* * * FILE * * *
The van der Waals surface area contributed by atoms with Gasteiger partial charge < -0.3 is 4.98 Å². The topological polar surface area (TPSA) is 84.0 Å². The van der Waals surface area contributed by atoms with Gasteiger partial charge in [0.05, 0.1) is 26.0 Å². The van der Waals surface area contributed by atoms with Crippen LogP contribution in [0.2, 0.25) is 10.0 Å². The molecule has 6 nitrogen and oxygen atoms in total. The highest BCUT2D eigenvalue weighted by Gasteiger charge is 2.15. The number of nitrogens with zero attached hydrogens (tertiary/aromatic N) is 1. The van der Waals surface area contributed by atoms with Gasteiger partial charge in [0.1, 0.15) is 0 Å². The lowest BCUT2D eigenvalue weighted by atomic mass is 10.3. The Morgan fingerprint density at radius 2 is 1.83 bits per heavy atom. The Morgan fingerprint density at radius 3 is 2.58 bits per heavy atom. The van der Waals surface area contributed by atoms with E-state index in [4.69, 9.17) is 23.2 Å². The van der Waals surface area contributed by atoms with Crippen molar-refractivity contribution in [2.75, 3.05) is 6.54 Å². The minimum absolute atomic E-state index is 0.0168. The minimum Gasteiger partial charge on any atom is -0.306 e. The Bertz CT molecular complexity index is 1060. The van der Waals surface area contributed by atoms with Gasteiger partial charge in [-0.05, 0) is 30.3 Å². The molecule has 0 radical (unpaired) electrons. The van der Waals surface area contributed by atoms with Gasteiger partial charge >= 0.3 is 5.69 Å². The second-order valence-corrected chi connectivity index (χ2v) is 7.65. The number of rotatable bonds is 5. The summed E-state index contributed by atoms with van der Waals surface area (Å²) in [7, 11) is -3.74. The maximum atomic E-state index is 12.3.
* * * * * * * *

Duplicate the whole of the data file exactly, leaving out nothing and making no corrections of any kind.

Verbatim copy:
The van der Waals surface area contributed by atoms with Gasteiger partial charge < -0.3 is 4.98 Å². The topological polar surface area (TPSA) is 84.0 Å². The van der Waals surface area contributed by atoms with Gasteiger partial charge in [0.05, 0.1) is 26.0 Å². The van der Waals surface area contributed by atoms with Crippen LogP contribution in [0.2, 0.25) is 10.0 Å². The molecule has 6 nitrogen and oxygen atoms in total. The highest BCUT2D eigenvalue weighted by Gasteiger charge is 2.15. The number of nitrogens with zero attached hydrogens (tertiary/aromatic N) is 1. The van der Waals surface area contributed by atoms with Gasteiger partial charge in [0.1, 0.15) is 0 Å². The lowest BCUT2D eigenvalue weighted by atomic mass is 10.3. The Morgan fingerprint density at radius 2 is 1.83 bits per heavy atom. The Morgan fingerprint density at radius 3 is 2.58 bits per heavy atom. The van der Waals surface area contributed by atoms with E-state index in [4.69, 9.17) is 23.2 Å². The van der Waals surface area contributed by atoms with Crippen molar-refractivity contribution in [2.75, 3.05) is 6.54 Å². The minimum absolute atomic E-state index is 0.0168. The minimum Gasteiger partial charge on any atom is -0.306 e. The Bertz CT molecular complexity index is 1060. The van der Waals surface area contributed by atoms with Gasteiger partial charge in [-0.05, 0) is 30.3 Å². The molecule has 0 radical (unpaired) electrons. The van der Waals surface area contributed by atoms with Gasteiger partial charge >= 0.3 is 5.69 Å². The second-order valence-corrected chi connectivity index (χ2v) is 7.65. The number of rotatable bonds is 5. The summed E-state index contributed by atoms with van der Waals surface area (Å²) in [7, 11) is -3.74. The maximum atomic E-state index is 12.3.